Solar energy provides consumers with the ability to generate their own electricity. A new Colorado law ensures they have the right to store it. Signed in March, the bill (SB 9), secures consumers’ ability to “install, interconnect, and use energy storage systems on their property”. This law, as well as a similar one passed in Nevada, has important ramifications for solar owners. It makes the decision to adopt energy storage, including storage with solar, not merely a privilege for which utilities can charge a higher rate, or can create other obstructions to interconnection, but a basic right.
“Just as customers have a right to reduce their consumption of grid-supplied electricity with energy efficiency, energy conservation or demand response, we also believe the ability to generate and to store energy is a right of every utility customer,” said Sean Gallagher, Vice President of State Affairs for the Solar Energy Industries Association (SEIA). “SB 9 ensures this is the case for battery storage.” Gallagher noted Colorado has been a leader in renewable energy, as Coloradans demonstrated by passing America’s first Renewable Energy Standard by ballot initiative.
SB 9 comes after Xcel Energy, Colorado’s largest utility, unsuccessfully proposed different rates for customers with battery systems. Solar advocates strongly opposed this move. The new law should help the Colorado Public Utilities Commission (PUC) create rules on integrating battery systems into the electrical grid.
A crucial feature of the new law is that utilities cannot require the customer to install a meter in addition to the one that measures net metering, for the purpose of monitoring storage.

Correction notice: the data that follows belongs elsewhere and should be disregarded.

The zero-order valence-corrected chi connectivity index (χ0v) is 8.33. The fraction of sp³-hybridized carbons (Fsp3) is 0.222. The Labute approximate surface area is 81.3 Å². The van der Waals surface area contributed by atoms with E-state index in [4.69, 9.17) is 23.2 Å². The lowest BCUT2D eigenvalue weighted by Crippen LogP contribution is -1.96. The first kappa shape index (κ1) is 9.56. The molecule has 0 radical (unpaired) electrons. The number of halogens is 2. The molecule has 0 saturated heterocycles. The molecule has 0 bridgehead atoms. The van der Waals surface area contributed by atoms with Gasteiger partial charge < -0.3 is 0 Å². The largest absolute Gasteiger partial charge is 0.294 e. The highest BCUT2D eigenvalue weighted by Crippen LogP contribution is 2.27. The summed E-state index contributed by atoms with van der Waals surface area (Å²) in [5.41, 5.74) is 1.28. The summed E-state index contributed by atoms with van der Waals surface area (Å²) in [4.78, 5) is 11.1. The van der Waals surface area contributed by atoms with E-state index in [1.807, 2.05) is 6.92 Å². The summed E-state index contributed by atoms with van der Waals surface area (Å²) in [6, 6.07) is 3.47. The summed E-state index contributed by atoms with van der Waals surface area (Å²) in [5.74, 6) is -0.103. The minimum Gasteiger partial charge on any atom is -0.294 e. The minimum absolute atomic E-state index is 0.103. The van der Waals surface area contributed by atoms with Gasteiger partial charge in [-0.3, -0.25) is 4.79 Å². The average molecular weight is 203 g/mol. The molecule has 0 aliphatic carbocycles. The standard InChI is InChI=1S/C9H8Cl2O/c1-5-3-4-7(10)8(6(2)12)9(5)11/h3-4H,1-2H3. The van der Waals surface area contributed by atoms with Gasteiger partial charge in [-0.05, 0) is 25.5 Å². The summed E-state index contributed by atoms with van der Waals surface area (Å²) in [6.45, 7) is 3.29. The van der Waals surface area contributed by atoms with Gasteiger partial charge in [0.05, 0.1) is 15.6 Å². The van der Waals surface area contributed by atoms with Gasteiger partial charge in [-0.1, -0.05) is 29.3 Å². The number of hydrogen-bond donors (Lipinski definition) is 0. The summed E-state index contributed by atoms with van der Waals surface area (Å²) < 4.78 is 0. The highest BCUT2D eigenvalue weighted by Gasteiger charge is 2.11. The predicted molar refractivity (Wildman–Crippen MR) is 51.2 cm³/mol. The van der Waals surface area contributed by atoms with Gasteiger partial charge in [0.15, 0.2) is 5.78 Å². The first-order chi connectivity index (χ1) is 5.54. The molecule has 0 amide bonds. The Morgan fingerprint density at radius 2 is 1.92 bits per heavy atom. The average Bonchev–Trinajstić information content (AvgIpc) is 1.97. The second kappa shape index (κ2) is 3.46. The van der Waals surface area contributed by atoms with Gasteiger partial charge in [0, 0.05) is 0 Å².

“Additional metering has been used by utilities to peek behind a customer’s meter to monitor their usage of the energy that they self-supply,” Gallagher said. “This is not justified for any technical or policy reasons.” He also pointed out that multiple meters can be very expensive for customers.
Gallagher agrees with the language of the new legislation, which asserts that it will benefit all customers, not just solar owners. Energy storage can enable reductions in peak demand on the grid, he explained. This can potentially lower electricity rates for customers in general by deferring the need for expensive power infrastructure, or avoiding it altogether.
Sara Birmingham, Senior Director of State Affairs for SEIA, believes that SB 9 will lead to additional investments in microgrids. Microgrids are sub-sections of the electric grid that are designed to continue functioning on their own should the larger electric grid lose power. Birmingham pointed out that the language of the new law states that distributed resources like microgrids represent a “reliable and efficient” source of electricity in the face of service interruptions.
“This statement makes clear that greater utilization of microgrids, which can operate during interruptions in electric supply, is in the public interest,” Birmingham said. She hopes that policymakers will work to remove barriers to microgrid adoption, such as proposing a more progressive rate design and facilitating interconnection.
Gallagher advised solar supporters interested in pushing for similar laws elsewhere to learn how to educate policymakers and get all sides to sit down together to identify areas of conflict and work out solutions.
“Maximizing solar is only one benefit of energy storage, but that argument tends to get overly politicized,” said Gallagher. “The message that tends to resonate more broadly is the fact that energy storage can benefit all customers by lowering utility rates and strengthening the reliability and resiliency of the electric grid.”
“We’re seeing a significant, hopeful transition in states like Colorado and Nevada, where consumers now have the right, under law, to access affordable, reliable clean energy options like home solar and batteries,” said Alex McDonough, Vice President of Public Policy for solar provider Sunrun. “All states should guarantee the right to clean energy that’s created by the people, for the people.”